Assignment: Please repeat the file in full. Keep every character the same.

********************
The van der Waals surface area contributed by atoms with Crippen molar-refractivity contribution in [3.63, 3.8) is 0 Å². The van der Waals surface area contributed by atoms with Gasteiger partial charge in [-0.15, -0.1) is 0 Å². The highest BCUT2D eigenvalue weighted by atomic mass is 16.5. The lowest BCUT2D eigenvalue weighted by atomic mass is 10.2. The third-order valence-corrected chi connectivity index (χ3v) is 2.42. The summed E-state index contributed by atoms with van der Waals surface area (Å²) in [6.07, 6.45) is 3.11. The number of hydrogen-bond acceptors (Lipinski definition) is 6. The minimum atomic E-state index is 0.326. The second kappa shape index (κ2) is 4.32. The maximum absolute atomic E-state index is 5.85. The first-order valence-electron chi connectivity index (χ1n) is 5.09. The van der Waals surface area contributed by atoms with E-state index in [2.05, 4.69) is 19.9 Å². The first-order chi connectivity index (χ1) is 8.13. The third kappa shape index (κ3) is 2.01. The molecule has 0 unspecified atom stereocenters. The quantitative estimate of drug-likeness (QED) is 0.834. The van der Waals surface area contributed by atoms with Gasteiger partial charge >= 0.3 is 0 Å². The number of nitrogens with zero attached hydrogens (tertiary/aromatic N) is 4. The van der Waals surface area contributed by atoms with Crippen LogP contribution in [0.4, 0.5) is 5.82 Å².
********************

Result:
The van der Waals surface area contributed by atoms with Crippen molar-refractivity contribution in [3.63, 3.8) is 0 Å². The van der Waals surface area contributed by atoms with Gasteiger partial charge in [-0.15, -0.1) is 0 Å². The highest BCUT2D eigenvalue weighted by atomic mass is 16.5. The lowest BCUT2D eigenvalue weighted by atomic mass is 10.2. The third-order valence-corrected chi connectivity index (χ3v) is 2.42. The summed E-state index contributed by atoms with van der Waals surface area (Å²) in [6.07, 6.45) is 3.11. The number of hydrogen-bond acceptors (Lipinski definition) is 6. The minimum atomic E-state index is 0.326. The second kappa shape index (κ2) is 4.32. The maximum absolute atomic E-state index is 5.85. The first-order valence-electron chi connectivity index (χ1n) is 5.09. The van der Waals surface area contributed by atoms with E-state index in [2.05, 4.69) is 19.9 Å². The first-order chi connectivity index (χ1) is 8.13. The third kappa shape index (κ3) is 2.01. The molecule has 0 unspecified atom stereocenters. The quantitative estimate of drug-likeness (QED) is 0.834. The van der Waals surface area contributed by atoms with Gasteiger partial charge >= 0.3 is 0 Å². The number of nitrogens with zero attached hydrogens (tertiary/aromatic N) is 4. The van der Waals surface area contributed by atoms with Crippen LogP contribution in [0.4, 0.5) is 5.82 Å².